Last Group for the tea utensils posts is these tea scoops. (Clockwise from Top) 1. Early Rep. Zitan wood scoop with jade inlay 5-7g 2. Silver spoon 1890s 2-4g 3. Cow horn scoop 8-12g 4. Bamboo scoop 6-8 g 5. Modern Rosewood scoop 6-9 g
Very simple but useful tools these are, I realized there is such a history behind them besides going further to Chinese, Japanese or Western tea culture. These Chinese scoops' shapes, widths, and sizes were all pre-calculated.
What do I mean by that? For example, while scooping loose wiry oolong one supposed to roll the tea onto the scoop, rather than digging into the delicate leaves, this rolling action will position the long leaves for easy entry to a yixing pot. Also, a full scoop equals to one tea session in general, around 6-8 grams for 120 ml brewing vessel. Depending of the sizes of the pot, we can then use different sized scoop.
Something so simple, yet following the basic design principle of form follows function.
How many is too many? Organizing and rotating tea utensils is often a headache for me... not because I am trying to show them off, but the fact that only 10% of the utensils are being used. Some even get used only once or twice. So what are these? Here, I am trying to put a glossary together for the record:
Group A: Yixing brushes. 1. Boar bristle brush for polishing larger yixing. 2. Hay brush for cleaning inside of wet yixing after use. 3. Boar chest-hair hard brush with ox bone handle, for brushing off uneven patina on yixing surface. 4. Soft 'feeding' brush to even out patina on yixing. 5. Fan brush from my watercolor class, to even out water spot while brewing. 6. Soft polishing cloth for cleaning yixing after brewing, and while the surface is still hot.
Group B: Tea strainers. 1. Korean Calabash Gourd Strainer. 2. Blanc de Chine Strainer set. 3. English silver nickel tiny Strainers. 4. Cheapest stainless steel Strainers ($5 for 25) with glass pitcher 5. QingBai Cha Hai
More to come.... Would it be fun to have quizzes next? hmm... a sneak peek:
Anyone interested in guessing what 4 and 8 are? Of course there will be a small reward. Enjoy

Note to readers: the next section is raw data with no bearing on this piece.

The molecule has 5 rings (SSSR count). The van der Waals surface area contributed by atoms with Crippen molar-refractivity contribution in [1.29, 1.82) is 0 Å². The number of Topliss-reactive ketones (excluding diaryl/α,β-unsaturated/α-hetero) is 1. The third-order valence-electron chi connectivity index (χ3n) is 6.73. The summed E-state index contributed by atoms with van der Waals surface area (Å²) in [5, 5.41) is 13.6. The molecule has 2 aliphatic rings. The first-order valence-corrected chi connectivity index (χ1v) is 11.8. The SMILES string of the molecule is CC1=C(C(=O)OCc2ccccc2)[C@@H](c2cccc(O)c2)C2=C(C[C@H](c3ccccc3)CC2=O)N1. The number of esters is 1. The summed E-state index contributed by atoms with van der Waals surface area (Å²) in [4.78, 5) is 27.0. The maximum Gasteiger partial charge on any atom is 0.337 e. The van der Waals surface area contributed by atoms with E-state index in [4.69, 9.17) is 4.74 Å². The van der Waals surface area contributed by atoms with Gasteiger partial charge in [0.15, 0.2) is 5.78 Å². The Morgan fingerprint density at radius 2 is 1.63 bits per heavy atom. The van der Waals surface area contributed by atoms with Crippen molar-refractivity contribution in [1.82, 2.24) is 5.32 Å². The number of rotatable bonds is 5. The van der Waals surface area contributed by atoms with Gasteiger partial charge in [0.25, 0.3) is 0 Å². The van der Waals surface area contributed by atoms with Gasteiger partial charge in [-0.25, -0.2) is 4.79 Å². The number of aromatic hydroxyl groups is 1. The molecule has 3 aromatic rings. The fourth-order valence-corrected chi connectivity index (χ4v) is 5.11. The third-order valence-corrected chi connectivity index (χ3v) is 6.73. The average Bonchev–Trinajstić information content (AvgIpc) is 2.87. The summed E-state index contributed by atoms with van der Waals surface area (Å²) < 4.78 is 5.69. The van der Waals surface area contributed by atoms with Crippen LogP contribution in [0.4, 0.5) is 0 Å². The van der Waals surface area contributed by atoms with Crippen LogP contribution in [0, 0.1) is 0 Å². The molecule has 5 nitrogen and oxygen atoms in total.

Thanks for everyone anticipations... Close guesses, unfortunately, no one get it right : ( Here are the answers:
4. Wild guess 1 - Teapot lid holder. Material like Pearl on the top suppose to avoid reaction with yixing (as the maker told me), more like caviar spoon. 8. Wild guess 2 - Tetsubin holder. While using Brazier to heat Tetsubin, this traditional chopper tools adjust and hold the kettle in place. You can see the notches at the end for gripping the rim of a brazier, which RTEA pointed out.
After drinking 2 days straight on the 90s Tibetan puerh, I think it was pretty exhausted.... will I just discard it? Why not try something the Tibetan will do - Boiling it. Only without adding yak butter and salt.
Boiling puerh is a traditional way of drinking tea in the mountain of XiShuangBanna. Village Elders usually drink the boil soup after a day of work, companying a nice green tobacco.
The boiled soup tasted like classic black Assam tea. Warm and welcoming.
Is there a season for drinking aged cooked puerh? Most of my experiences with shu aged (7-15yrs) during dead-winter season, is flat and boring.... really nothing to write home about.
Organizing some cigar boxes in the storage (which I use for aging shu puerh), I bumped into a lost mushroom. I did a post back in 2008 Feb., this puerh did not impress nor inspire at that time. But when I opened it up this morning, in a 80% hum./80F storage, it was like an invitation to a fine Chinese Banquet.
The continue down pour and hot muggy weather, it seems to have given a new life to this dried up, loveless mushroom. Fragrance of sweet cedar wood, dried wild morels, and a hint of tobacco caught my fancy. The shape of mushroom puerh always look exotic and intriguing, so inspired by it, I have to find some vessel which is similar in texture and tones.
A neglected set of Japanese tea cups seem to beg for a summer breeze.
Brewing: 8g/150ml pot. Crab eyes boil. 3 Flash Rinses. Set 1 min rest after 3rd rinse. 10s to 3rd brew / 30s on 4th / 10s on 5th / 1 min onward.
Color: Clear shine, ruby red, burnt chestnut and oily.
Smell: Red Jujube and dried dates, sweet woody, after rain forest.
Taste: Dry sweet mushroom, dates, chinese herbal medicine, cedar wood, pale rose.
Base: Sweet, clean, coating top of throat, oily refreshing (like Olio Nuovo), deep and tingling.
Effect: Calming, numbing to back of mouth and throat, gentle cha qi, sweet spots at top of throat, refreshing and moisturizing the tongue. Still a bit flat after the 5th. to my taste.
Besides drinking it hot in my chawan, I also lined the 'new' small cups out for a cool tasting. From 1st brew to the 6th. Most of the time, when tasting aged puerh (shu & sheng), do try drinking it cool. It's a preferred way for older pu-headed mandarins.
So next time, if you have a disappointing aged shu in your storage, try picking a right season or after heavy rain to give it another chance.